PCR inhibition is a critical parameter in forensic DNA analysis. Substances interfering with amplification of short tandem repeats (STRs) may generate partial and/or ambiguous DNA profiles. We present a strategy for developing a broad panel of PCR-inhibitory reference materials (RMs), representing common casework samples. Our panel, including solutions prepared from for example cigarettes, chewing gum and soil, is a tool for in-house validation and lot testing of STR systems. PowerPlex ESX 16 Fast System tolerated high levels of some RMs, but several substances caused amplification problems. Humic acid had a negative effect on amelogenin, moist snuff hindered amplification of longer fragments, and chewing gum caused generally lowered allele peak heights. Applying a broad panel of RMs ensures that a wide range of inhibitory substances are tested, giving an improved understanding of inhibitor tolerance and effects. © 2015 Elsevier Ireland Ltd.

PubMed | Swedish Defence Research Agency, Swedish National Forensic Center and Linköping University
Type: Journal Article | Journal: Drug testing and analysis | Year: 2015

In this work, emergence patterns of synthetic cannabinoids were utilized in an attempt to predict those that may appear on the drug market in the future. Based on this information, two base structures of the synthetic cannabinoid analogues - (1H-indol-3-yl(2,2,3,3-tetramethylcyclopropyl)methanone and 1H-indol-3-yl(adamantan-1-yl)methanone) - together with three substituents - butyl, 4-fluorobutyl and ethyl tetrahydropyran - were selected for synthesis. This resulted in a total of six synthetic cannabinoid analogues that to the authors knowledge have not yet appeared on the drug market. Spectroscopic data, including nuclear magnetic resonance (NMR), mass spectrometry (MS), and Fourier transform infrared (FTIR) spectroscopy (solid and gas phase), are presented for the synthesized analogues and some additional related cannabinoids. In this context, the suitability of the employed techniques for the identification of unknowns is discussed and the use of GC-FTIR as a secondary complementary technique to GC-MS is addressed. Examples of compounds that are difficult to differentiate by their mass spectra, but can be distinguished based upon their gas phase FTIR spectra are presented. Conversely, structural homologues where mass spectra are more powerful than gas phase FTIR spectra for unambiguous assignments are also exemplified. This work further emphasizes that a combination of several techniques is the key to success in structural elucidations. Copyright 2015 John Wiley & Sons, Ltd.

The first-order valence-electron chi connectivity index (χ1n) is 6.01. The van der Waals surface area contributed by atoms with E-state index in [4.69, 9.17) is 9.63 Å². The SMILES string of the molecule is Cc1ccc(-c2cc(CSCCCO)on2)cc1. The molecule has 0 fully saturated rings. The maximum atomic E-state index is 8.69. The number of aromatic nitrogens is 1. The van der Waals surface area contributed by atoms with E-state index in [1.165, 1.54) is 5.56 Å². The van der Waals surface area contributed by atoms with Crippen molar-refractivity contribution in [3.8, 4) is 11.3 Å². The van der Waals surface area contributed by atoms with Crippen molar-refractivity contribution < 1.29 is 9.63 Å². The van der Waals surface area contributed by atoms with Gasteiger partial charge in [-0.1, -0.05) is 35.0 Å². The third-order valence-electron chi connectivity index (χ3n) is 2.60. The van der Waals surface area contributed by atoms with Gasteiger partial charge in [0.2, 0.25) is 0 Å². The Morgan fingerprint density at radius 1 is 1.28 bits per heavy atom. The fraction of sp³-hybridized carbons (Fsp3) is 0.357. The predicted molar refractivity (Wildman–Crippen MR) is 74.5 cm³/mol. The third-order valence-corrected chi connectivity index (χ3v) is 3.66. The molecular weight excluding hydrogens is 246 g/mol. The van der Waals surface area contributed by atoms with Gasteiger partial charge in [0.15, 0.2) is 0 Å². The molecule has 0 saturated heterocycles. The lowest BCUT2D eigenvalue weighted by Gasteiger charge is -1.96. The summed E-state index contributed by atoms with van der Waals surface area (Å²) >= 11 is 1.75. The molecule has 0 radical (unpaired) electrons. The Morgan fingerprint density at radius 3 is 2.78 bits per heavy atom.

Rosengren-Holmberg J.P.,Linnaeus University | Rosengren-Holmberg J.P.,Swedish National Forensic Center | Andersson J.,Uppsala University Hospital | Smith J.R.,University of Portsmouth | And 8 more authors.
Biomaterials Science | Year: 2015

Heparin-imprinted synthetic polymer surfaces with the ability to attenuate activation of both the complement and the coagulation system in whole blood were successfully produced. Imprinting was achieved using a template coated with heparin, a highly sulfated glycosaminoglycan known for its anticoagulant properties. The N,N′-diacryloylpiperazine - methacrylic acid copolymers were characterized using goniometry, AFM and XPS. The influence of the molecular imprinting process on morphology and template rebinding was demonstrated by radioligand binding assays. Surface hemocompatibility was evaluated using human whole blood without anticoagulants followed by measurement of complement activation markers C3a and sC5b-9 and platelet consumption as a surrogate coagulation activation marker. The observed low thrombogenicity of this copolymer combined with the attenuation of complement activation induced by the molecular imprint offer potential for the development of self-regulating surfaces with important potential clinical applications. We propose a mechanism for the observed phenomena based upon the recruitment of endogenous sulfated glycosaminoglycans with heparin-like activities. This journal is © The Royal Society of Chemistry.